By Dan Radil, The Bellingham Herald, Wash.
Jul. 20–We seem to hear the term “sustainability” quite a bit these days, maybe so much so that we’ve become numb to its meaning and purpose.
Simply put, sustainable practices provide assurance that the land we use is turned over to future generations in as good or better condition than it was received. And because the quantity of land we have is finite, it makes perfect sense for agriculturalists, including wineries, to follow sustainable growing practices.
In the United States, Oregon leads the way in sustainability standards for growing grapes. Oregon has three levels of sustainability, and each level demands more rigorous standards and quality controls for certification.
The first level, Oregon Certified Sustainable, requires growers to make their wines using responsible agricultural practices, with independent third-party verification necessary before the OCS brand can appear on the label. Nearly 20 percent of Oregon wineries have achieved OCS status.
The second level, Oregon Certified Organic, is a designation given to wineries that meet stricter production standards and pass on-site inspections. The standards are set by an international organization of farmers, gardeners and consumers whose purpose is to protect buyers of organic products.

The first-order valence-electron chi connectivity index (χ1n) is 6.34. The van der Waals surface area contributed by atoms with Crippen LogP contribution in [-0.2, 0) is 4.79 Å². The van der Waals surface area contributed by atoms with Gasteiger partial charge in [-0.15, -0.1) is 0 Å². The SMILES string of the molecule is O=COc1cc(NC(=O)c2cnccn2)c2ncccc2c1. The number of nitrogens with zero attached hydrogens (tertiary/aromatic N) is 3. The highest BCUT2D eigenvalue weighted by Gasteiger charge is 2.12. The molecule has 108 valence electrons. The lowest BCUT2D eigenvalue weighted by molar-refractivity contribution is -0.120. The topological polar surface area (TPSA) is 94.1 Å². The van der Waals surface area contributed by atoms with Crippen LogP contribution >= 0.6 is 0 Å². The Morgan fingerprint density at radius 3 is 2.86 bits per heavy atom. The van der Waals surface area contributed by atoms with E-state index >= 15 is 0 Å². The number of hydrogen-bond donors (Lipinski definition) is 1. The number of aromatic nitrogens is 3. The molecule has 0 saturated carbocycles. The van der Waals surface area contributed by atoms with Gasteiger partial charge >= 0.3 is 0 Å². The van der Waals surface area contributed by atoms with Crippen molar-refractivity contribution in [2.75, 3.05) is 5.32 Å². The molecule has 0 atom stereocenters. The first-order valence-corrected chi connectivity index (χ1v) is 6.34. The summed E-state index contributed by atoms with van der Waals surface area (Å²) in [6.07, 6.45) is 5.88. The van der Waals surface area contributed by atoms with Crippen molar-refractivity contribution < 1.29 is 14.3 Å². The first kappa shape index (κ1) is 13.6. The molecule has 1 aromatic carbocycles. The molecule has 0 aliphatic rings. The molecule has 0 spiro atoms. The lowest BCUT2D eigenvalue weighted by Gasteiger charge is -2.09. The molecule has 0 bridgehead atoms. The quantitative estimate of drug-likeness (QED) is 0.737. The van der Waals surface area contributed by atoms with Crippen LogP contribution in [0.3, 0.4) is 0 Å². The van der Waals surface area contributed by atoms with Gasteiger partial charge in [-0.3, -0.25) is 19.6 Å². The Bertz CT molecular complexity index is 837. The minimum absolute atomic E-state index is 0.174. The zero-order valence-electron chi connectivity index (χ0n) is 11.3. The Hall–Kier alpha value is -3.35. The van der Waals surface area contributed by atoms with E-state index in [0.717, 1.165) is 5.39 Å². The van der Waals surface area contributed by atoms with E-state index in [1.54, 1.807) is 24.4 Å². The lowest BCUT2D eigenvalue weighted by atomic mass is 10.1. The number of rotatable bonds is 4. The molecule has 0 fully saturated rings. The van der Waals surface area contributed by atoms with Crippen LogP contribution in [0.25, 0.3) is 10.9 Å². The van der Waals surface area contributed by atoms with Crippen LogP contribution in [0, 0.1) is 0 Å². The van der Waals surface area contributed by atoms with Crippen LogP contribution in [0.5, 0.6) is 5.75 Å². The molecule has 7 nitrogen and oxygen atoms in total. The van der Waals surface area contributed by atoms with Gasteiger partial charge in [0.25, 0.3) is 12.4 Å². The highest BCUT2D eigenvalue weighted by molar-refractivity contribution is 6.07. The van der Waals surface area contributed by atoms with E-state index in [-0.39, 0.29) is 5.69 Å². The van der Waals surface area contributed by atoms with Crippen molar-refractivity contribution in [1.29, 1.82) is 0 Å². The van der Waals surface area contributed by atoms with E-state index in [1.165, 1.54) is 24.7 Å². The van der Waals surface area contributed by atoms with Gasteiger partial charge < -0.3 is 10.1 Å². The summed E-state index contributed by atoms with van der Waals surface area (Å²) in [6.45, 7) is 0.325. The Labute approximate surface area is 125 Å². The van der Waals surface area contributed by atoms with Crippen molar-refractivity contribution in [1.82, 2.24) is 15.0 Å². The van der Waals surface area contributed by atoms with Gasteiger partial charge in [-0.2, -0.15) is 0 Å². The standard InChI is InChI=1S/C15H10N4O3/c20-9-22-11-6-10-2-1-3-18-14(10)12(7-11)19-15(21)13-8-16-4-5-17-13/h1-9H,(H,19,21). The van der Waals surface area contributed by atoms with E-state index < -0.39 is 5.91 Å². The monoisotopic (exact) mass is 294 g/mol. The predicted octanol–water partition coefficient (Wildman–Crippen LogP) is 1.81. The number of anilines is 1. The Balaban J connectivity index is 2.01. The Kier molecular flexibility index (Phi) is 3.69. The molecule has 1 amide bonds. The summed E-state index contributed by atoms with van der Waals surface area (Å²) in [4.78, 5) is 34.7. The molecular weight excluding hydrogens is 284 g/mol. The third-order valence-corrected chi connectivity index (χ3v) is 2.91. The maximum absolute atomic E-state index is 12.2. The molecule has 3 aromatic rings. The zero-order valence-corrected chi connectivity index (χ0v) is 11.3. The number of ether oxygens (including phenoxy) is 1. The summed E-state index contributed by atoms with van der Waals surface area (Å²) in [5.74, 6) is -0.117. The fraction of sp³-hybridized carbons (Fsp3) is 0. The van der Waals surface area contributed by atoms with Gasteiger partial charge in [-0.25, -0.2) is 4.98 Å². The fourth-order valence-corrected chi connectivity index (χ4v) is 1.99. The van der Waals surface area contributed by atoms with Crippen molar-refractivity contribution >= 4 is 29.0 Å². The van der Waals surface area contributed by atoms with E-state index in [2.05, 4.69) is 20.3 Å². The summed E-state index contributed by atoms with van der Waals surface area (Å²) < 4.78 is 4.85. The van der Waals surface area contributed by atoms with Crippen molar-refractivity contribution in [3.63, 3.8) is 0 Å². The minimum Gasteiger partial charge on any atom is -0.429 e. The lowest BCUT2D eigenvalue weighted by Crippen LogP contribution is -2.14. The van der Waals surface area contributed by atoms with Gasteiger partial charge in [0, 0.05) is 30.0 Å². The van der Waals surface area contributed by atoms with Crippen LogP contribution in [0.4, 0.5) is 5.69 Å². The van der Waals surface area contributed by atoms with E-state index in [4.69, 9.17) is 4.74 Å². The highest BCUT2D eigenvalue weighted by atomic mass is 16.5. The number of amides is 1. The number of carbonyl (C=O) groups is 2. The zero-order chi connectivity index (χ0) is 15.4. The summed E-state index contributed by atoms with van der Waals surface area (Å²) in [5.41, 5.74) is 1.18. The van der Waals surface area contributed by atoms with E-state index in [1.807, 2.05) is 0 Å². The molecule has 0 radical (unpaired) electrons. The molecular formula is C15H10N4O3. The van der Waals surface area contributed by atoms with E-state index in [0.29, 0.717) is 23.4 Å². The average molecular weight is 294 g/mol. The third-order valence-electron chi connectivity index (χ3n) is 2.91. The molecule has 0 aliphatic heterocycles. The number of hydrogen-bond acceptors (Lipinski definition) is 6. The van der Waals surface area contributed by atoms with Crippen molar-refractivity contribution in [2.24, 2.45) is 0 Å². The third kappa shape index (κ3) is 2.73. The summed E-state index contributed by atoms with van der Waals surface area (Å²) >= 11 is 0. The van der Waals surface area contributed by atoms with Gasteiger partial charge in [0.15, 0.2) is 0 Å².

Certified Biodynamic requires the third and highest level of sustainability standards, and grape growing and winemaking practices under this category must be performed completely free of synthetic pesticides and fertilizers before certification is granted.
One of the best places in Bellingham to find sustainably produced Oregon wines is the Community Food Co-op, 1220 N. Forest St. The co-op also carries a nice selection of other domestic and international wines, and you don’t have to be a member to buy them.
Next week, I’ll take a look at local distribution of wines from Oregon, along with a few recommendations.
Dan Radil is a wine enthusiast who lives in Bellingham. Reach him at www.danthewineguy.com.
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